The Georgetown Hoyas got yet another dominating performance from center Dikembe Mutombo and regrouped for one more frantic second-half rally. But yesterday's surprisingly tense 61-56 Big East Conference triumph over Boston College before 9,478 may have turned upon a few moments of late-game chaos involving the shot clock, the referees and a television crew.

Those who believe instant replay is a fiasco in the NFL should have been at Capital Centre on this afternoon of confusion.

Georgetown (10-3, 2-1 in the Big East) led by 57-56 with just over two minutes remaining when Boston College forward Doug Able sent a turnaround jump shot short of the rim. Eagles center Bill Curley retrieved the air ball along the baseline, and Boston College reset its offense.

The 45-second shot clock had not been reset, however, as college rules stipulate it should be on any field goal attempt (even one that doesn't strike the rim). The Eagles did not realize the error as the shot clock ticked under five seconds, and guard Howard Eisley heaved up an errant 35-foot jumper under duress that ricocheted out of bounds to Georgetown.

Referee Jody Silvester went to press row and tried to view a replay on a TV monitor -- the game was being produced by the Big East network utilizing a local crew -- but apparently he was unable to see the proper play. Silvester said through a spokesman afterward (he declined to be interviewed) that the TV officials had told him that they could show him the play only as far back as Eisley's desperation shot, and the referees thus had no way of reviewing whether a correctable shot-clock error had occurred.

Boston College Coach Jim O'Brien was miffed and upset. He said Silvester, after viewing the replay, told him that an Eagles' inbounds pass had occurred between Able's shot and Eisley's attempt, and that was the reason a replay of the first shot was not available. The officials "told me the ball went out of bounds, and that's why they couldn't get the replay," O'Brien said. "I know that didn't happen.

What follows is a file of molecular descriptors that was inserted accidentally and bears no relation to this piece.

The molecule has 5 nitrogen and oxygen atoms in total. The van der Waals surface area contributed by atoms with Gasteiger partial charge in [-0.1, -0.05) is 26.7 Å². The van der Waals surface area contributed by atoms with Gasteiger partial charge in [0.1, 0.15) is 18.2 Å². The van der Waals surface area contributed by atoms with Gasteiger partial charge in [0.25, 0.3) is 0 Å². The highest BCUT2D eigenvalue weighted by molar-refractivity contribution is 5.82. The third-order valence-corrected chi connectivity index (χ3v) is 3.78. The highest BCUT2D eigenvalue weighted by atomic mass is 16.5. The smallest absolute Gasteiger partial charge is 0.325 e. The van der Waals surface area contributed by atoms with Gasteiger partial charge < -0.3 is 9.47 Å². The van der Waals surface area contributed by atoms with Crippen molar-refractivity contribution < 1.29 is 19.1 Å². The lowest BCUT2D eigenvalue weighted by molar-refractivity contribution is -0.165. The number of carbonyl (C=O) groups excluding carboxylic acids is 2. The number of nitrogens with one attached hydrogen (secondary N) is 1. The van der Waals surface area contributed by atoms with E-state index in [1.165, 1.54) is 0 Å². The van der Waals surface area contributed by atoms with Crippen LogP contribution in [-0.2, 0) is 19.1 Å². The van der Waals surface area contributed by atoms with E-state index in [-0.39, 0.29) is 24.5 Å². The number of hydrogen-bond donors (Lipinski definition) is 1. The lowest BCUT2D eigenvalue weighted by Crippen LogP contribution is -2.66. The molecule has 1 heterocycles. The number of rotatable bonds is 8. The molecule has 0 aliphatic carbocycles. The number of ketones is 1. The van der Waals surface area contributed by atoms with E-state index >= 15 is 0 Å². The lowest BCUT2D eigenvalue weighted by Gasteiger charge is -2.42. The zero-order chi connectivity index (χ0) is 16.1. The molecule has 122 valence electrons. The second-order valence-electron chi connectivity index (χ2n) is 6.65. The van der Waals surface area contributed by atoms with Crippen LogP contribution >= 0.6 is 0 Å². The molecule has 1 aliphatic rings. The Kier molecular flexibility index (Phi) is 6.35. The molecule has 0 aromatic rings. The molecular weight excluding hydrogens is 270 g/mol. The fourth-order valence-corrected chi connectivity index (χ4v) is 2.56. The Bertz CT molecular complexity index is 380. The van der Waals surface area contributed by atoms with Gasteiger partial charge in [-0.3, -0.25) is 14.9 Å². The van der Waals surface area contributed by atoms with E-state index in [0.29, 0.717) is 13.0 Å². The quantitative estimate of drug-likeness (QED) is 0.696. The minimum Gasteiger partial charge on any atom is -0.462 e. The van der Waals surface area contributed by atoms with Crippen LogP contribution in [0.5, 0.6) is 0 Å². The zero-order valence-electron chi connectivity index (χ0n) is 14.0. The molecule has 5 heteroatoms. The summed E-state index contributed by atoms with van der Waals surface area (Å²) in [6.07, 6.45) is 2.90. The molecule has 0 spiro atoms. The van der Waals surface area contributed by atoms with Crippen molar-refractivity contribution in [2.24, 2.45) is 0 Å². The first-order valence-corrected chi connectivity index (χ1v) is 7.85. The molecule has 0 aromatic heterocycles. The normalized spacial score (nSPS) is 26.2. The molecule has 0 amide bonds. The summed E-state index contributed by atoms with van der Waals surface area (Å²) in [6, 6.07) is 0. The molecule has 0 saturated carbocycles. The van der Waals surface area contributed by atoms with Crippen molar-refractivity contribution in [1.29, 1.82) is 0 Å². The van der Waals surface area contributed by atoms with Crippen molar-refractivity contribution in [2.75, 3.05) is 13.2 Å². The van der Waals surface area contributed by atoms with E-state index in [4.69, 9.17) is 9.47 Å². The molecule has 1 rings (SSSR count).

"I'm just confused. I don't know what the referees saw {on the replay}, and I don't know if they know what they saw. . . . Able's shot was a legitimate shot, that's not under dispute. So the {45-second} clock should have been reset. . . . I'm not going to say that cost us the game and I don't mean to imply that, but that was an important possession late in the game."

O'Brien said he did not discuss the play or what followed with the officials afterward -- "that's taboo," he said -- but indicated that he will contact the Big East office about the proceedings. "I just need a decent explanation," he said.

The Eagles (9-6, 1-3) had no answers for Mutombo, who hit 10 of 13 field goal attempts and totaled 24 points and 15 rebounds in 35 minutes. The 7-foot-2 senior disappeared from the Georgetown offense early in the second half, when the Eagles -- who fell to 0-10 against the Hoyas at Capital Centre -- were turning a 33-31 halftime lead into a 39-31 advantage with 17:40 to play.

It was 41-33 moments later when the Hoyas made their move, just as they did in second-half surges against Seton Hall and Providence in the past week. They held Boston College scoreless for the next four minutes, and a pair of dunks by Mutombo tied the game at 41 with 12 1/2 minutes left.

Georgetown -- which led throughout the early going, only to see Boston College take over with a 17-6 run fueled by reserve guard Malcolm Huckaby (team-high 12 points) late in the first half -- edged in front again on the shooting of freshman guard Charles Harrison, but it remained tight until the furious final sequence.

After the controversy though, Boston College quickly faded. Mutombo got a dunk off a pretty give-and-go with Harrison, and Robert Churchwell (14 points) finished the scoring with a pair of free throws while the Eagles were missing three three-point tries.

"We probably underestimated them a little bit," Hoyas guard Joey Brown said. "But we hung tough, we got the breaks and we pulled it out."